Portugal is having a moment, but it’s hard to pinpoint, exactly, what this moment consists of. We could point toward the solidly leftist government in a Europe where proto-fascists have been steadily gaining ground, or the economy’s shocking rebound after a wholesale rejection of IMF austerity post-recession. We could also point toward how Lisbon is both a haven for digital nomads and ground zero for a slow-boiling Airbnb crisis.
This moment has been a long time coming — it’s almost unfathomable that a dictatorship existed in the westernmost part of mainland Europe until 1974, and into the early 2000s, drug addiction rates were among the highest in the European Union. The minimum salary in Portugal still hovers around 600 euros, and given how much of the population works in the service and tourism industries, this is the reality for a significant portion of the Portuguese population below 30.
Despite a political history best characterized as a gradual transition from colonial power to fascist backwoods, the country has always punched above its weight musically — both fado (which many argue originates from Brazil and is a direct result of colonialism) and Cante Alentejano have both been classified as Intangible Cultural Heritage by UNESCO.
Portuguese hip-hop’s trajectory (or Rap Tuga, as fans call it) is in many ways an ultra-condensed version of fado’s path. What was once a marginal genre of social protest confined mostly to the outskirts of Chelas, the Linha de Sintra, and the Margem Sul do Tejo is now eminently profitable. Whether this is good or bad depends on whom you ask; the answer is likely both. For an enthusiast like me with one foot in and one foot out of Portugal, though, I’m thrilled by how Portugal’s mainstream is adopting the genre.
But Rap Tuga does not pull only from its own musical roots — Afro-house has left an indisputable mark on the genre’s DNA. Portugal will forever bare the weight of its colonial past that it has largely avoided confronting head-on, but the scene is proof that a flower can indeed bloom in a dark room. Contemporary Portuguese rap is its own beautiful multicultural and multilingual mix, whether it’s Guinea-Bissau-born Allen Halloween, creole rapper Mynda’Guevara, or Slow J, the son of an Angolan father and an Alentejana mother.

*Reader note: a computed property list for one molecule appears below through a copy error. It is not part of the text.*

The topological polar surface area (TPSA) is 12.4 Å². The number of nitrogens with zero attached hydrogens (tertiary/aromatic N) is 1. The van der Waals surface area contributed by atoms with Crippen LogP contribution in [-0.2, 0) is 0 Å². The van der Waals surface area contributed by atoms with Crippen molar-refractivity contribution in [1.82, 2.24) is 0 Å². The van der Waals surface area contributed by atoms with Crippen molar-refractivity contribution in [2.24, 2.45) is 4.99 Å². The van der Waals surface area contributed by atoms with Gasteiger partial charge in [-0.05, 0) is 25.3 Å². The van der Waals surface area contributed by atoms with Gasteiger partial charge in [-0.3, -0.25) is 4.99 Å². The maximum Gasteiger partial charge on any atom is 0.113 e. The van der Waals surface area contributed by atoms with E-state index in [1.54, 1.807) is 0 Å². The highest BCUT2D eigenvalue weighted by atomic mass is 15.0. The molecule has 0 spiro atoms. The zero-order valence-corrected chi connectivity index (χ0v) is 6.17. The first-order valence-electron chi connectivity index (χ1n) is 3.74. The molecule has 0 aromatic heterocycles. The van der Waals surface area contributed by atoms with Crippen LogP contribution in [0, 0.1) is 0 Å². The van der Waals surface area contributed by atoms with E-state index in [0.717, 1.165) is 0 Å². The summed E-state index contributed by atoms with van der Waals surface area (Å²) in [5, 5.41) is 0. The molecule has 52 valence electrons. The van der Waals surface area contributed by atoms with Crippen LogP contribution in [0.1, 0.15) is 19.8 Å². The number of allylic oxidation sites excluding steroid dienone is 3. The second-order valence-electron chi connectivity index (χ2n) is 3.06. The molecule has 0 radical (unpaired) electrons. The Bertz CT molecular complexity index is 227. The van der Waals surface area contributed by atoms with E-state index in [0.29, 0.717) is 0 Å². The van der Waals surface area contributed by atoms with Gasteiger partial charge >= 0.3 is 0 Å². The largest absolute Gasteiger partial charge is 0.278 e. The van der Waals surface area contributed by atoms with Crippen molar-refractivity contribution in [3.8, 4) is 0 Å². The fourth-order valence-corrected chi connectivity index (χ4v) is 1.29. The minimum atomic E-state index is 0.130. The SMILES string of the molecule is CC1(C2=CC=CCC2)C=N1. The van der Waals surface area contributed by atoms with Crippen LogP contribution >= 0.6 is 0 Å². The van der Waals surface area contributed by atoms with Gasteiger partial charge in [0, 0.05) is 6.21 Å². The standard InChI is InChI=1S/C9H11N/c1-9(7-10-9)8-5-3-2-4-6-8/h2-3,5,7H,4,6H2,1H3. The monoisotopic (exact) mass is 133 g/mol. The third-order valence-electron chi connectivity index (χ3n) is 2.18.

While in Lisbon over the summer, I attended a reading from the young Portuguese writer Afonso Reis Cabral. While fielding questions, he talked about reluctance among his generation of Portuguese authors to write in an anything other than the first person. This same trend holds true for the country’s hip-hop tradition. Generation after generation of being the most impoverished and politically unpredictable country in Western Europe, artists, finally, have a second to catch their breath and turn inwards.
Below are 10 Portuguese rappers you need to know:
There’s a phrase in Portuguese that goes, “Primeiro estranha-se, depois entranha-se.” It was, apparently, written as promotional copy for Coca-Cola by the early 20th century Portuguese author and poet Fernando Pessoa, and it is notoriously difficult to translate into English. I’d go for, “First you find it weird, then you get it.” or, “First you find it weird, then you become obsessed with it.” This phrase came to mind after hearing Allen Halloween’s voice for the first time. He sounds like that late-night transition between drunkenness and crying, similar to the gravelly delivery of the late Wu-Tang wildcard Ol’ Dirty Bastard.
But despite his unorthodox flow, Halloween is far from a joke. He might be Rap Tuga’s sad clown; his self-released 2015 album Hybrid is one of the most focused and well-wrought Rap Tuga albums ever. Similar to Danny Brown in the US, Halloween’s gift is his timelessness — like a fine Alentejo red, he seems to only improve his craft with age. His recent single “Crescer” is a beautiful but melancholic series of vignettes on love, loss, and rootlessness in Lisbon. That time seems to have stopped in Portugal is both a gift and a curse, and no rapper understands this better than Allen Halloween.
Since his 2015 debut EP The Free Food Tape, Slow J has quietly become one of the most talented all-around musical acts in Portugal. Rapper, singer, and producer, “You Are Forgiven” is, so far, my favorite Rap Tuga album of 2019. It’s on the shorter side at nine songs, but this heavily autobiographical album is totally devoid of filler.